But his absence will be the most dramatic change to a Cubs bullpen that's already undergone a significant makeover this offseason. Chiefly, the Cubs will have a new guy closing out games. They've already added two free-agent relievers in Brandon Morrow and Steve Cishek this month, and while Morrow has little closing experience, he was stellar in a late-inning role for the Los Angeles Dodgers in 2017, turning in a 2.06 ERA in 45 appearances. It's that success that had Epstein's front office talking Morrow up as the team's top closing option if they didn't bring Davis back. Well, Davis isn't coming back, so it looks like you can pencil Morrow in as the ninth-inning guy heading into 2018.

But Davis heading to Denver does more than just alter roles in the 'pen. It could also alter the Cubs' approach for the remainder of the offseason, with them potentially shifting the resources they would have committed to re-signing Davis to the ongoing pursuit of a top-of-the-line starting pitcher.

The Cubs have been heavily linked to both Yu Darvish and Alex Cobb, two of the three top free-agent starting pitchers on the market. The third is Jake Arrieta, who spent the past five seasons on the North Side, though he has been viewed as unlikely to return to the Cubs. Earlier this week, it was reported that all three of those guys could be searching for deals no shorter than five years in length. Handing out a deal like that is a risky and potentially expensive proposition for a Cubs team that has looming financial commitments with its young position players and next winter's Bryce Harper sweepstakes. But with Davis signing elsewhere, the Cubs, who are still more than $30 million under the luxury tax, can now use that money to try to lock down one of these top-of-the-line free-agent starters.

While heading into 2018 with Morrow as the team's closer could make plenty of fans nervous, look back to 2016 for a template of how things could play out. Having a dominant starting rotation is incredibly important, and losing Arrieta and John Lackey only to replace them with Tyler Chatwood and Mike Montgomery would have to be considered an offseason downgrade. The Cubs already have Jon Lester, Kyle Hendricks and Jose Quintana as superb arms in their rotation, but adding another top-of-the-line guy could make the difference in the Cubs remaining one of the top teams in the NL. Plus, much like they did in 2016, when they acquired Aroldis Chapman in a trade with the New York Yankees, a midseason addition to bolster the bullpen would not be out of the question, especially if the Cubs manage to hang on to all their young position players this offseason.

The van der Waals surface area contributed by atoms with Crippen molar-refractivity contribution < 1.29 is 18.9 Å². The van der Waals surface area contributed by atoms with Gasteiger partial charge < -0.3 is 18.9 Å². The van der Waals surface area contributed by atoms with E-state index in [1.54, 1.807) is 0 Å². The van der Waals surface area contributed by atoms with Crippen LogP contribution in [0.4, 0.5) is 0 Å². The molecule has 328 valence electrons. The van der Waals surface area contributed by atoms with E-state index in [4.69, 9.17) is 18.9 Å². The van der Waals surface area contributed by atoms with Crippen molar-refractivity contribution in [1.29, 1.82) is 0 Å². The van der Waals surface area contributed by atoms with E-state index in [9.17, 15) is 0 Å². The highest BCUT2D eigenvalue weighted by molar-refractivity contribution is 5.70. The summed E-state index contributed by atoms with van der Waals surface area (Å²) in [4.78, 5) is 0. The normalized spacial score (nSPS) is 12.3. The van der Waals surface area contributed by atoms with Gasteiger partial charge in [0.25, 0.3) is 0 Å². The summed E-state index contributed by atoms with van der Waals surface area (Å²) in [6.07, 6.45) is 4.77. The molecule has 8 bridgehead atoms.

All that being said, it's worth noting the evolution of baseball, particularly in the postseason, with starting pitchers throwing fewer innings and closers being turned into multi-inning arms at the most critical moments of games. To not have a dominating closer could mean to be at a disadvantage come October. Should Morrow falter, Cishek does have a lot of closing experience from his days with the Miami Marlins and Seattle Mariners. He's recorded 121 saves in his big league career including a combined 73 of them over a two-year span with the Fish in 2013 and 2014. After Cishek, other internal options are less appealing for fans who watched the bullpen struggle during the postseason. Carl Edwards Jr., Justin Wilson and Pedro Strop could be given shots if it gets to that point.

The Cubs could also still go shopping this offseason. It's unlikely they would spend big money on Greg Holland, the now-former Rockies closer who's still on the market. A lower-cost but more proven option like Addison Reed would make a lot more sense. Reed saved 19 games for the New York Mets last season and posted a 2.84 ERA splitting time with the Mets and Boston Red Sox. He recorded a combined 101 saves in three seasons with the White Sox and Arizona Diamondbacks from 2012 to 2014. And there's always the trade market. The Cubs do have all those young position players, and remember that Davis was acquired in an offseason trade with the Royals.

The Cubs have yet to make a blockbuster move this offseason — same goes for the majority of major league teams during this strangely slow winter — but now their plan on how to make one could change. We'll soon find out if it was Davis or bust on the free-agent closer market. And if that was the case, then maybe adding Darvish or Cobb or even bringing back Arrieta becomes more likely. Stay tuned.